(Gray): Bud Livingstone, owner of Luna Mare, a start-up design firm. Bud originally worked at a no-name hum-drum firm, but when he heard of the upcoming moon base competition, his focus shifted from his daily boring work to assembling the perfect team to start a new firm. After months of searching, he pulled the trigger, quit his job, sent letters to his "dream team", and invested his 401(k) into Luna Mare. The entire team accepted, and they began working together the next week.
(Yellow): Steve, a recent graduate of a prestigious architecture school, was the first to embrace the "game" concept. This was no surprise because Steve grew up playing all kinds of games with his brothers and sisters. Some of his favorites involved developing their own strategies, sometimes in cooperation and sometimes in competition with the others. He always credited his love for designing homes and businesses to the competitions he had with his siblings to construct the biggest or fanciest Lego buildings. Even though he was the youngest, Steve had always won.
(Purple): Minh-Chi was born in China, but was too young to remember when her parents moved the family to Vancouver. Her mom and dad insisted that she embrace her new Canadian culture and asked everyone to call her Minnie. Her adviser in graduate school had asked her why she was so driven to perfection as a graduate student in Civil Engineering. She had great respect for her adviser, so did not respond immediately, but really considered her answer. In a moment of clear introspection, Minnie realized that as hard as her parents tried to shield her from the culture and ethics of the place of their birth, they couldn’t change who they were. By their example of humility and self-control, her parents had taught her to love the strict discipline required to create designs that would withstand the test of time both in structure and appeal. With this insight, she changed her direction from strictly creating perfect structures to creating perfect living spaces. Going beyond simply construction materials, she needed to design the power, water, sewer, air handling, and data flows- as well as the systems to control all of these. Now she prided herself in designing the “whole package”.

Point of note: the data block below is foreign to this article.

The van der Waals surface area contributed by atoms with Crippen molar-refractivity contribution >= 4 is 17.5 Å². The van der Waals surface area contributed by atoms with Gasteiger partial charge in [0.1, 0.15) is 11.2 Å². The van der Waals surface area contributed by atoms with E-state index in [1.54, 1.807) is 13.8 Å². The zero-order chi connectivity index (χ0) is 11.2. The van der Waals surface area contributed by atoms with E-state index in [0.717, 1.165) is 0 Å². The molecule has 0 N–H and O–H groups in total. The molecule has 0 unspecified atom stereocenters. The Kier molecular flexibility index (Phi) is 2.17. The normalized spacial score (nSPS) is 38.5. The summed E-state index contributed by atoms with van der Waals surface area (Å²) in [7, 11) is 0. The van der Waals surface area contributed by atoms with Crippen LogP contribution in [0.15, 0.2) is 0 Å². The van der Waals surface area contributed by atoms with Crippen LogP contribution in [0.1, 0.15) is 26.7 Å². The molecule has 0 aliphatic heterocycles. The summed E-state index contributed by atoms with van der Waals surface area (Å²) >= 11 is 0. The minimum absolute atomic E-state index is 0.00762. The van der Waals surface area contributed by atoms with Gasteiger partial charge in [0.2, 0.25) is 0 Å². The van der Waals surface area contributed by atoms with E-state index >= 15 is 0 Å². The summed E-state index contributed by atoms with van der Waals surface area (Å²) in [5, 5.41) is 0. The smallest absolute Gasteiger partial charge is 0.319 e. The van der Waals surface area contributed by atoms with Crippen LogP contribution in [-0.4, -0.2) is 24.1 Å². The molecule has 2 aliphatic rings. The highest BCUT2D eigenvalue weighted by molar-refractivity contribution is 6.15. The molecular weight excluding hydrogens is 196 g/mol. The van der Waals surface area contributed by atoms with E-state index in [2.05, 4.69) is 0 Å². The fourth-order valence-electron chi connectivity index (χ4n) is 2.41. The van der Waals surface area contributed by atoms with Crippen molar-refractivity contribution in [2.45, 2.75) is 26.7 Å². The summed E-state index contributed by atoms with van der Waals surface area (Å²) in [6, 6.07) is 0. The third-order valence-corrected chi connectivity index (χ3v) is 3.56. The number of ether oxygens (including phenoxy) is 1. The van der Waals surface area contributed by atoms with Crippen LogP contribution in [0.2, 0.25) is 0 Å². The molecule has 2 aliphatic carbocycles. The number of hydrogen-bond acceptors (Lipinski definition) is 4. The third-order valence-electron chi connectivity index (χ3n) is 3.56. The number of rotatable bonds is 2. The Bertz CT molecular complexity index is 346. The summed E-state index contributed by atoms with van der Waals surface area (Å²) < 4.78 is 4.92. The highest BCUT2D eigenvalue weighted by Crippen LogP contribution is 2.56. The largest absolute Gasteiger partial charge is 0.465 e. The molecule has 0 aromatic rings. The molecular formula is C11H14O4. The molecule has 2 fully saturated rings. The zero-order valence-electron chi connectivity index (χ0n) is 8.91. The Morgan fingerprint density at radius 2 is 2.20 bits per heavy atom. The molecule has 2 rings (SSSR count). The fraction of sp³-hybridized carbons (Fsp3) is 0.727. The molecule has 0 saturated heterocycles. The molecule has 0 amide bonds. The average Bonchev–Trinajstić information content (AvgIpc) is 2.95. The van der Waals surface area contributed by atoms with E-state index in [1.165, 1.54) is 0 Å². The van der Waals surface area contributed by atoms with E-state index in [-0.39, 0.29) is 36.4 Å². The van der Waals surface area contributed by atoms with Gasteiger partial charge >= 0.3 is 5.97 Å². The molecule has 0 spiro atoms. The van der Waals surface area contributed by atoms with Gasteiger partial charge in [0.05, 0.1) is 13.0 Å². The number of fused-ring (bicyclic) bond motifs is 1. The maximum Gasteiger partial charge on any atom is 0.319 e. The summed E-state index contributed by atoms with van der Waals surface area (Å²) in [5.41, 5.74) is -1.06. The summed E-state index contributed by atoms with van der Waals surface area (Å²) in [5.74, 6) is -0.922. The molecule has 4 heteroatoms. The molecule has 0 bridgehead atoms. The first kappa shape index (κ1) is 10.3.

(Green): Rick was surprised by Bud’s letter to join Luna Mare. Ever since he had dropped out of the Art Design Institute, he had tried to improve his design skills through Instructables and Vimeo videos. Rick thought he was pretty far from an optimum candidate, but Bud must see something in him that Rick himself didn't. While Rick was pretty sure that he was self-taught enough that he could be boot-strap a company of his own, he did appreciate the awesome paycheck he received every two weeks. Maybe his own company wouldn't have ever gotten off the ground anyway.
(Orange): Bianca was very excited about playing Bud’s game, but what she was most excited about was optimizing it. Ever since the 4th grade, Bianca had been driven to programming optimization routines, even if that meant neglecting friends and hobbies. In fact, she was so involved in every aspect of optimization - its subculture, its languages, its art - that it really was her passion AND hobby. When she got the letter from Bud asking if she wanted to join a team to design and optimize the first moon base, she was sending an acceptance text to Bud before she had even finished reading his letter.